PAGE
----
This article is a joint publication of TheNation.com and Foreign Policy In Focus.
The recent shootings of soldiers at Fort Hood and other US military bases have once again brought to public attention the challenge of making sure that soldiers returning from war zones find security and support at home. The Washington Post calls the pressures on veterans “the next war.” But whatever war comes next, the wars in Iraq and Afghanistan and their consequences continue.
The exploding rates of suicide among Iraq and Afghanistan veterans, the escalating numbers of soldiers turning their weapons on each other as well as themselves, and the spread of PTSD all are linked to the wars themselves. Wars of aggression and occupation have an enormous, terrible effect on the young women and men ordered to fight them.
And that’s just on the US side. We also have a moral and legal responsibility to respond to the wars’ even more devastating impact on millions of Afghans and Iraqis.
Last March, a hundred or so people filled a Washington, DC, church, reprising a scene more common several years ago—an examination of the impact of the US war in Iraq. That night, the young soldiers of Iraq Veterans Against the War (and some of their parents) joined Iraqi women’s rights and labor leaders, along with US-based lawyers, epidemiologists and activists, to build a campaign demanding what they call the Right to Heal. The veterans’ demands begin with the urgent need to end the military’s practice of sending soldiers diagnosed with PTSD, traumatic brain injury and other related wounds back into battle. That need is linked directly to dealing with the suicides, homicides, domestic violence and other problems facing the high numbers of veterans returning from the post-9/11 wars with serious mental injuries.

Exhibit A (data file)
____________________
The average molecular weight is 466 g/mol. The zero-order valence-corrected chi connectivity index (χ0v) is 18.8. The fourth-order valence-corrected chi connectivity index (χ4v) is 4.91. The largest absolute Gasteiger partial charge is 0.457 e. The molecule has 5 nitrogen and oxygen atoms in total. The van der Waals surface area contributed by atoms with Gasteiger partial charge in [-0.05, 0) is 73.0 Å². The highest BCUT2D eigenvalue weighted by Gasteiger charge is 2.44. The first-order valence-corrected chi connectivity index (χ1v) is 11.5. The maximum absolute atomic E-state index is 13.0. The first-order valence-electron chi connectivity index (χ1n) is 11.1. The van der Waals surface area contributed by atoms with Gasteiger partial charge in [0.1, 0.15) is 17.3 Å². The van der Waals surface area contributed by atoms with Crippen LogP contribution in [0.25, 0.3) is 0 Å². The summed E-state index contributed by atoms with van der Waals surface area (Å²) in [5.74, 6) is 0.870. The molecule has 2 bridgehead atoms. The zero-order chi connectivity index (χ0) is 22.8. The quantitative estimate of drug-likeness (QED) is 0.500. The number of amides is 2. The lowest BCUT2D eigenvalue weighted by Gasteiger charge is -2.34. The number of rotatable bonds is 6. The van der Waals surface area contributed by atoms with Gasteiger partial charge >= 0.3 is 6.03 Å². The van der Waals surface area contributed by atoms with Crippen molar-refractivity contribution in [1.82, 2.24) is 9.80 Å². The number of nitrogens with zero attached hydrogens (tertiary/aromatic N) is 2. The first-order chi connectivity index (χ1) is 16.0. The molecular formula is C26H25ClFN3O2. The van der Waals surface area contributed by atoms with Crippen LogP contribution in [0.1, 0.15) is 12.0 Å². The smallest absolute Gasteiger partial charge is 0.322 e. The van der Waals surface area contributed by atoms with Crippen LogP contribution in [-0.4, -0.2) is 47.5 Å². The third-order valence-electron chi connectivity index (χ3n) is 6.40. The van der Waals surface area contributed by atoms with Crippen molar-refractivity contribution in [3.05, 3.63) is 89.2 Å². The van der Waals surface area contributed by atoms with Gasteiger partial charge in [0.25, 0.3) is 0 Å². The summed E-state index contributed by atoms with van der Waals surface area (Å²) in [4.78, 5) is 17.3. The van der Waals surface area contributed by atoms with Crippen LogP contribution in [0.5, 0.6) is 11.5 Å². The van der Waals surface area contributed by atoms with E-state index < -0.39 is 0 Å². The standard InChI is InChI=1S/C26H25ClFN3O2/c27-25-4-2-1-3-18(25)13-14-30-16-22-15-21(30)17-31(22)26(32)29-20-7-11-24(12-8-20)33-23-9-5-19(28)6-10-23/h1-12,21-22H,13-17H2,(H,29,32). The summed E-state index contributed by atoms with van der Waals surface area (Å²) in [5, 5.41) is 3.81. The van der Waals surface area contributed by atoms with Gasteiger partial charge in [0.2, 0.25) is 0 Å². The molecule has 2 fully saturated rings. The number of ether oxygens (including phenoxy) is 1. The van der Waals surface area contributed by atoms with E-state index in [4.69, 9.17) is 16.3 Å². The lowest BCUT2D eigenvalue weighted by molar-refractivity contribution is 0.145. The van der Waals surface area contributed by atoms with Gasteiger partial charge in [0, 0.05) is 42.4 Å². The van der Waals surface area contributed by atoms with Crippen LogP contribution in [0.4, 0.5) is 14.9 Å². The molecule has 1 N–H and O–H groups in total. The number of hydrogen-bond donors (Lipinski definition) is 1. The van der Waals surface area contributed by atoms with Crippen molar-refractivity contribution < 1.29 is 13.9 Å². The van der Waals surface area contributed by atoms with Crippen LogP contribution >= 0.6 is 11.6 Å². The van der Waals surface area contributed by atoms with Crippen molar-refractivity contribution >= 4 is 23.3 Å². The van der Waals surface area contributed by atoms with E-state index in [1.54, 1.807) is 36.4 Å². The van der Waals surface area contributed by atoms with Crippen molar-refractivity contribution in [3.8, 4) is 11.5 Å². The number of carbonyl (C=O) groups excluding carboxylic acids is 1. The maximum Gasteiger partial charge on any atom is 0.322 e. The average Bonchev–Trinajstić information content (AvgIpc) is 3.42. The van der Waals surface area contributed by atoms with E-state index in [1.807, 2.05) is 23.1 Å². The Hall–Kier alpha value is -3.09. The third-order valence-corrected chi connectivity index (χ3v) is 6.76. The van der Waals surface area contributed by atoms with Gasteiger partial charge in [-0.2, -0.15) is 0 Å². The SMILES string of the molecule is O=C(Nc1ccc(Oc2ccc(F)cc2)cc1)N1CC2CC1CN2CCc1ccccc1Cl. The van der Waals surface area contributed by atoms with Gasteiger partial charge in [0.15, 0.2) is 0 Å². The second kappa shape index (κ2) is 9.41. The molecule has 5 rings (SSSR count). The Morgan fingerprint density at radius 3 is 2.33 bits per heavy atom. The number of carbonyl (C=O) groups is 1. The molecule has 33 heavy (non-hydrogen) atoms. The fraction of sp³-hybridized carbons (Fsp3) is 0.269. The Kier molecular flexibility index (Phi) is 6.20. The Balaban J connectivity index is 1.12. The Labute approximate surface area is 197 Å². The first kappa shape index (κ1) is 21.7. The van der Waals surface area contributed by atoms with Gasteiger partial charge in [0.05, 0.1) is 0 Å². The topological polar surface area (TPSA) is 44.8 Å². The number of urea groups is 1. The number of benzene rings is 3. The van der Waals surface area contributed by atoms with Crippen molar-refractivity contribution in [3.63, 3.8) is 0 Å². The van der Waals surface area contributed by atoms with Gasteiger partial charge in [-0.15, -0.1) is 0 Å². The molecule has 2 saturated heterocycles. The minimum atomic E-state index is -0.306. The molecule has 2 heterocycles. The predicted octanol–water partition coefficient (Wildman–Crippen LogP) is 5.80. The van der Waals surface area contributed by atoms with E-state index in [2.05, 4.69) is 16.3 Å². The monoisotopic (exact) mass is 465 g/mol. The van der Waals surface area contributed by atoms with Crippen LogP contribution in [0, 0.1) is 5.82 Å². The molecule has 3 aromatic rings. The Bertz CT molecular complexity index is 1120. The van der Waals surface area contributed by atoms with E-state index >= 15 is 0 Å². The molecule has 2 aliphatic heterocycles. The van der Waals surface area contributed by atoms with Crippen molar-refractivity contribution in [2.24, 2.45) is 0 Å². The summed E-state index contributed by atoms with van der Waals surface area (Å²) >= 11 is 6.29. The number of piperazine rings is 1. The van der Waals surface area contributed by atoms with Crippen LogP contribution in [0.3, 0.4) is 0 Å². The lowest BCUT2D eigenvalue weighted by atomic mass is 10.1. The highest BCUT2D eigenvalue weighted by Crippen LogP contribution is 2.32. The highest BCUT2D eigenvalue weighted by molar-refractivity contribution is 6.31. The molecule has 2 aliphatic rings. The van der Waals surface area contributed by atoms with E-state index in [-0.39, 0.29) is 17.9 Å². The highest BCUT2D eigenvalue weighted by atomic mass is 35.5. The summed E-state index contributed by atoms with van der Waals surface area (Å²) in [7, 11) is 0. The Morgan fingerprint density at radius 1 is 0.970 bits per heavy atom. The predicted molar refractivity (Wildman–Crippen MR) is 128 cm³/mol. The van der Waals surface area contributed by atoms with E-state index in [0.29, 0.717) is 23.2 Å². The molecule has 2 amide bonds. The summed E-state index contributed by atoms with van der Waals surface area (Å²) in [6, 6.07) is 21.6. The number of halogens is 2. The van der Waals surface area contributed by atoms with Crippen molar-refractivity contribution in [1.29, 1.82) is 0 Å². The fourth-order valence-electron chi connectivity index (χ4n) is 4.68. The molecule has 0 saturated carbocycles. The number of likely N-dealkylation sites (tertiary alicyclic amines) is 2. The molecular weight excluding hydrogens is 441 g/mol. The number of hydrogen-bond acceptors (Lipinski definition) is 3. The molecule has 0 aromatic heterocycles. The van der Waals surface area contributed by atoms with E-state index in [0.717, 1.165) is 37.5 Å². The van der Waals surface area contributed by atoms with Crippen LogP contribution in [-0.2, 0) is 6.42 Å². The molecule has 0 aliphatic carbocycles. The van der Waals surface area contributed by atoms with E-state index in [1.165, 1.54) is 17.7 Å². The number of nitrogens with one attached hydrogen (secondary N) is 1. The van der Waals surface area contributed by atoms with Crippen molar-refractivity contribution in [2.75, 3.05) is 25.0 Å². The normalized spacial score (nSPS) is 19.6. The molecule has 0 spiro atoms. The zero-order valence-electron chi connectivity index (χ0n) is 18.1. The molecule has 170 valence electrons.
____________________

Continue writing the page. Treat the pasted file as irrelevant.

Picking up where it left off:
But IVAW linked its demand for better care for US veterans to the need to respond to the deep destruction left in Iraq and Afghanistan—social, environmental and medical—that continues to plague those violence-riven countries.